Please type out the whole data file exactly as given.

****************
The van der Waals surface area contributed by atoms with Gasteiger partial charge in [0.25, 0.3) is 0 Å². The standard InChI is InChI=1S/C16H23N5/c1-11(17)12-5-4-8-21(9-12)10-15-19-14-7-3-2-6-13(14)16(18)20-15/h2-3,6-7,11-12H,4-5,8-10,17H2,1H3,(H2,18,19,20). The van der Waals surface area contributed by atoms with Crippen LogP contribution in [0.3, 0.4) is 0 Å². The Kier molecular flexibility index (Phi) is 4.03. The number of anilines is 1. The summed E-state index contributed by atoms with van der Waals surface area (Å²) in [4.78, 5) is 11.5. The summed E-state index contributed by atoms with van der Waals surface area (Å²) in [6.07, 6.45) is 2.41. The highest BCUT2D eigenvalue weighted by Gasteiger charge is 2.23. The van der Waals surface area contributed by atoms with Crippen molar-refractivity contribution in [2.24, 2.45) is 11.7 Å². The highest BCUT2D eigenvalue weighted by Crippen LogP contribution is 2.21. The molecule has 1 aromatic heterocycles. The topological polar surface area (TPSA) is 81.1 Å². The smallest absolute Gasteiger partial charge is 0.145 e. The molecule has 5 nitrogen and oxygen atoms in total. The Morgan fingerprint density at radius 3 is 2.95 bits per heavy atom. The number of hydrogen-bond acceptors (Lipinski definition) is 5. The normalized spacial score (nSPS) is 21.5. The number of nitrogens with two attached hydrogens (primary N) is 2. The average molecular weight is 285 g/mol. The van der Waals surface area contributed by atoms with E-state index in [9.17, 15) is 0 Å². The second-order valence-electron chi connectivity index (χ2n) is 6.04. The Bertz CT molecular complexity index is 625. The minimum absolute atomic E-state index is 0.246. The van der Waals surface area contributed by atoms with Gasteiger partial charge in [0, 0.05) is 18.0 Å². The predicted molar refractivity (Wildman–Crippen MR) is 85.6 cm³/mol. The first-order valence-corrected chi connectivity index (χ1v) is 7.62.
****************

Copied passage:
The van der Waals surface area contributed by atoms with Gasteiger partial charge in [0.25, 0.3) is 0 Å². The standard InChI is InChI=1S/C16H23N5/c1-11(17)12-5-4-8-21(9-12)10-15-19-14-7-3-2-6-13(14)16(18)20-15/h2-3,6-7,11-12H,4-5,8-10,17H2,1H3,(H2,18,19,20). The van der Waals surface area contributed by atoms with Crippen LogP contribution in [0.3, 0.4) is 0 Å². The Kier molecular flexibility index (Phi) is 4.03. The number of anilines is 1. The summed E-state index contributed by atoms with van der Waals surface area (Å²) in [4.78, 5) is 11.5. The summed E-state index contributed by atoms with van der Waals surface area (Å²) in [6.07, 6.45) is 2.41. The highest BCUT2D eigenvalue weighted by Gasteiger charge is 2.23. The van der Waals surface area contributed by atoms with Crippen molar-refractivity contribution in [2.24, 2.45) is 11.7 Å². The highest BCUT2D eigenvalue weighted by Crippen LogP contribution is 2.21. The molecule has 1 aromatic heterocycles. The topological polar surface area (TPSA) is 81.1 Å². The smallest absolute Gasteiger partial charge is 0.145 e. The molecule has 5 nitrogen and oxygen atoms in total. The Morgan fingerprint density at radius 3 is 2.95 bits per heavy atom. The number of hydrogen-bond acceptors (Lipinski definition) is 5. The normalized spacial score (nSPS) is 21.5. The number of nitrogens with two attached hydrogens (primary N) is 2. The average molecular weight is 285 g/mol. The van der Waals surface area contributed by atoms with E-state index in [9.17, 15) is 0 Å². The second-order valence-electron chi connectivity index (χ2n) is 6.04. The Bertz CT molecular complexity index is 625. The minimum absolute atomic E-state index is 0.246. The van der Waals surface area contributed by atoms with Gasteiger partial charge in [0, 0.05) is 18.0 Å². The predicted molar refractivity (Wildman–Crippen MR) is 85.6 cm³/mol. The first-order valence-corrected chi connectivity index (χ1v) is 7.62.